Not many pieces were missing from Bury Tomorrow‘s 2009 debut full-length Portraits. One thing in particular was, however, extremely dissatisfying: lead screamer Dani Winter-Bates’ unwelcome belting. More often than not, the balance rests in the clean vocalist’s hands, but not in this instance. Guitarist/clean vocalist Jason Cameron absolutely slays on the record yet he is still overshadowed by Bates’ less than appealing commotion. So upon the band’s signing with Nuclear Blast in 2011 and the announcement of their new album, I was only mildly excited. Even with all the other great things in place, with regard to the band’s talents, the lingering racket of Bates’ howl simply could not be erased from my memory.
Anyway, enough of Portraits and me being so judgmental of its insides – it was really just like me being tough on a child that had a lot of promise (if you get what I’m saying).
In mid-to-late 2011, Bury Tomorrow released the first of three singles from the soon-to-be The Union of Crowns, and my, was it a lovely surprise. “Lionheart” displayed Bates in a completely new element: an above average-level screamer (Holy Shit!). This, paired with Cameron’s outright dominance behind the mic-stand called for a stunning sophomore effort, right? Correct.
When the second and third singles “Royal Blood” and “An Honourable Reign” both displayed the sheer force and power that the first showed, I knew the album would be a treat. Perhaps I should say, it still is, considering I have only been listening to it for the past few days. I have been through the album a dozen times or so in that period of time and I have yet to come up with a negative. Does that necessarily mean it will be the best metalcore album to pass through your ears this year? I can neither answer yes or no to that question. What I can say is that the record bombards the debut in all facets, and Bates is the clear reason. But let’s not make this review too repetitive, okay?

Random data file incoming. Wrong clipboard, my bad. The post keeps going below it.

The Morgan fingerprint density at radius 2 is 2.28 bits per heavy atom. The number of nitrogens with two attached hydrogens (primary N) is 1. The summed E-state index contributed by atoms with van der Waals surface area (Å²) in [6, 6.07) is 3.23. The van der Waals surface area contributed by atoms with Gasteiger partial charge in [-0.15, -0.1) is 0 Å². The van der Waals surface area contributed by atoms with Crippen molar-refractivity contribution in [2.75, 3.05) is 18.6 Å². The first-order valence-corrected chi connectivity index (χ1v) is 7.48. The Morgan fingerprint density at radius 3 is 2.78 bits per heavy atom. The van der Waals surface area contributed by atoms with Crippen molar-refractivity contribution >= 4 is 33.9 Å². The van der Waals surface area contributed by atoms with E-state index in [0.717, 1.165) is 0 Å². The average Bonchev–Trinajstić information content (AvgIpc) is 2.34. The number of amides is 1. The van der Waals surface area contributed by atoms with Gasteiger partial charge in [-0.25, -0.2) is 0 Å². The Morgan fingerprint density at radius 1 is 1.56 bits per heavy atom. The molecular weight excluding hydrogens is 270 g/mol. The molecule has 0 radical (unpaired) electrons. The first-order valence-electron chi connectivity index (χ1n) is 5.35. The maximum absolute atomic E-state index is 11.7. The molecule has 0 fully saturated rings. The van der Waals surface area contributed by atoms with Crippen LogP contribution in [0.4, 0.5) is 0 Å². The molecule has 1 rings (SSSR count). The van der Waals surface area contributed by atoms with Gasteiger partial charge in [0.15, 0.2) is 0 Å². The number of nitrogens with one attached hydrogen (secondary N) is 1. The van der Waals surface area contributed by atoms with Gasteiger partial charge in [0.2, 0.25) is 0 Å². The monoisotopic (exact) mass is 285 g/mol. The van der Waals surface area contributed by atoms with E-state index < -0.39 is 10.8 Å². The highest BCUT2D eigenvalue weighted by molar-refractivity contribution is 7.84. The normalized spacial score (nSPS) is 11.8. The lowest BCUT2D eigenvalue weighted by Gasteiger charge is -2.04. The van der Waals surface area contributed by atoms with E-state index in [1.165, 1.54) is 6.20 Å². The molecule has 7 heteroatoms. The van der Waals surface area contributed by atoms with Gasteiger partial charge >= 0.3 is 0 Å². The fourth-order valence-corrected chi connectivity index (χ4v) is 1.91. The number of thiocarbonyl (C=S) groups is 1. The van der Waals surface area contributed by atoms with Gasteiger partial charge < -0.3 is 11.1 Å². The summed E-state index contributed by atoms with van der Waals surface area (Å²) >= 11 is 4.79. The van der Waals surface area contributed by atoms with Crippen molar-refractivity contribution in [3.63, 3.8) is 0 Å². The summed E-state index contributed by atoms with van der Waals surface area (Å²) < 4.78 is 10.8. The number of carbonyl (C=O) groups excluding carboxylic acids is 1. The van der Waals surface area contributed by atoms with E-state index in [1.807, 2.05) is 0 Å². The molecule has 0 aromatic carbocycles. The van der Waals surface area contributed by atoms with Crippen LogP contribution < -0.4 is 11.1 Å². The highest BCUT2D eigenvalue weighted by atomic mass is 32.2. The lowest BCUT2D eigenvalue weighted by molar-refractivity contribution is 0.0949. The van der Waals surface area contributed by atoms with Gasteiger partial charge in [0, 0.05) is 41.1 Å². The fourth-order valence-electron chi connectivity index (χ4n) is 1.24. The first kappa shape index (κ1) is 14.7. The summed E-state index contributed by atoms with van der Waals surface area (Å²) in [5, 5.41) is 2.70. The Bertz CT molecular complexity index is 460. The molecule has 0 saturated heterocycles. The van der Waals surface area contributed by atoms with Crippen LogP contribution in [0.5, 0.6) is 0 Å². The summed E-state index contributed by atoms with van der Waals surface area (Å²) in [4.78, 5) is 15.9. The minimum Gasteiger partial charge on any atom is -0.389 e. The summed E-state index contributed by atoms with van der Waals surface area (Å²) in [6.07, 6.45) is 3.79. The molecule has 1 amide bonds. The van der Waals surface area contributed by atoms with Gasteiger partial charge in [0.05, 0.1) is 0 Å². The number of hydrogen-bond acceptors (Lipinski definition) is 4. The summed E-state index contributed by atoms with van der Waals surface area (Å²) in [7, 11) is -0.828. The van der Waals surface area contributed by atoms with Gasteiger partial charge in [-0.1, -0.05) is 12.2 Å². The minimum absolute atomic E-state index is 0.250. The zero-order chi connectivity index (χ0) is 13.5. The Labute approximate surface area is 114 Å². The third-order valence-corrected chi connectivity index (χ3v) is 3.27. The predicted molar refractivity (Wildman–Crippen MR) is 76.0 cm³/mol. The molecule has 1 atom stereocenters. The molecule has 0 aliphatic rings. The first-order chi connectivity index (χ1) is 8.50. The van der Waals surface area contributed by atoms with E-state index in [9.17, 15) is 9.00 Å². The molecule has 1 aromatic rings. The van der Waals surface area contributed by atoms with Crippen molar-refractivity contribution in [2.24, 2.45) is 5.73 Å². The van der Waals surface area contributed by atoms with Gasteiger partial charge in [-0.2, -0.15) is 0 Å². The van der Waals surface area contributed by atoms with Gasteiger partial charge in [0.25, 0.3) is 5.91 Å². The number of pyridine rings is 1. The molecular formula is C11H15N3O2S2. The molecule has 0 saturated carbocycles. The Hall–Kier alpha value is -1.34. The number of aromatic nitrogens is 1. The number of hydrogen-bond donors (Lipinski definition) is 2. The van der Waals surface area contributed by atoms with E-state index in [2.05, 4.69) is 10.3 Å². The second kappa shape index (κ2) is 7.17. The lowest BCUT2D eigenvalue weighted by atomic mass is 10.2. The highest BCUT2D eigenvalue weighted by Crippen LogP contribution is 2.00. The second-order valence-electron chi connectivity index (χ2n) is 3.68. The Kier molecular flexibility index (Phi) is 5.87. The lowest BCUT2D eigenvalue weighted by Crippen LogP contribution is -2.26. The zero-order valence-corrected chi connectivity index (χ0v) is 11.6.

From its onset, The Union of Crowns forces itself upon you with its instrumental destruction. While the group performed to par in the previous effort, they pop in a birdie with the current (pardon the golf talk). Their blend of metal, rock and hardcore is outstanding, filling tracks with solos, soaring vocals, breakdowns and harmonies. Perchance, Nuclear Blast laid some pipe in the studio? Who really knows? All I can say is that between the band’s devastating increase in thunder and Bates’ staggering improvement as a frontman, something changed – and for the better, obviously (Crap, mentioned Bates again – apologies, sincerely).
To conclude, I wish to mention “Kingdom” and all of its breath-capturing magnificence. Personally, I believe my man-crush on Jason Cameron has not yet peaked during this little piece. I direct my reasoning to the unwavering improvements shown from 2009 to 2012. However, it is now time for me to clean up the drool and pick my chin up off the floor. Cameron is a flawless and elegant specimen. Maybe that came out wrong? He sings wonderfully. OK, now that was just too basic and generic. Try again. Cameron is essentially a magician. Oh yeah, check out “Kingdom.”
Instead of saying the same thing over and over, either too vivid, or too simple, maybe I should just show you readers some other albums, in which case if you enjoyed those, you will more than likely enjoy Bury Tomorrow’s 2012 effort.
For Those Who Like: Miss May I’s Apologies Are for the Weak – Architects’ Hollow Crown – I, The Breather’s Truth and Purpose